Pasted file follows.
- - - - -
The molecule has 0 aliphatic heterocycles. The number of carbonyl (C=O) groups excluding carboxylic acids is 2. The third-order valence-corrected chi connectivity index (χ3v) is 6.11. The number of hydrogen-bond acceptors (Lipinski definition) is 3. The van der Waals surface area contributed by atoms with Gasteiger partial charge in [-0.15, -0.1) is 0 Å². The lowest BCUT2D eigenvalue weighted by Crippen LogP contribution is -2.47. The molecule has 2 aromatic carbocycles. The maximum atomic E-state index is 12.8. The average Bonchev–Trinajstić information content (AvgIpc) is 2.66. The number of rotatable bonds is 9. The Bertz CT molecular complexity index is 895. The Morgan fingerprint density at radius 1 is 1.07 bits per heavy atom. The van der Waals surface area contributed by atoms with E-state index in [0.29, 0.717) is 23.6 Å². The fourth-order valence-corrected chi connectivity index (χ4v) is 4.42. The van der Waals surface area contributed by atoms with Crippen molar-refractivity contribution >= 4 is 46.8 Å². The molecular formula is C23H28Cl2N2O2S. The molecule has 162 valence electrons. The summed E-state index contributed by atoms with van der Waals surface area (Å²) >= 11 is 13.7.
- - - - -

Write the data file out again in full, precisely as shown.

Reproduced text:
The molecule has 0 aliphatic heterocycles. The number of carbonyl (C=O) groups excluding carboxylic acids is 2. The third-order valence-corrected chi connectivity index (χ3v) is 6.11. The number of hydrogen-bond acceptors (Lipinski definition) is 3. The van der Waals surface area contributed by atoms with Gasteiger partial charge in [-0.15, -0.1) is 0 Å². The lowest BCUT2D eigenvalue weighted by Crippen LogP contribution is -2.47. The molecule has 2 aromatic carbocycles. The maximum atomic E-state index is 12.8. The average Bonchev–Trinajstić information content (AvgIpc) is 2.66. The number of rotatable bonds is 9. The Bertz CT molecular complexity index is 895. The Morgan fingerprint density at radius 1 is 1.07 bits per heavy atom. The van der Waals surface area contributed by atoms with E-state index in [0.29, 0.717) is 23.6 Å². The fourth-order valence-corrected chi connectivity index (χ4v) is 4.42. The van der Waals surface area contributed by atoms with Crippen molar-refractivity contribution >= 4 is 46.8 Å². The molecular formula is C23H28Cl2N2O2S. The molecule has 162 valence electrons. The summed E-state index contributed by atoms with van der Waals surface area (Å²) >= 11 is 13.7.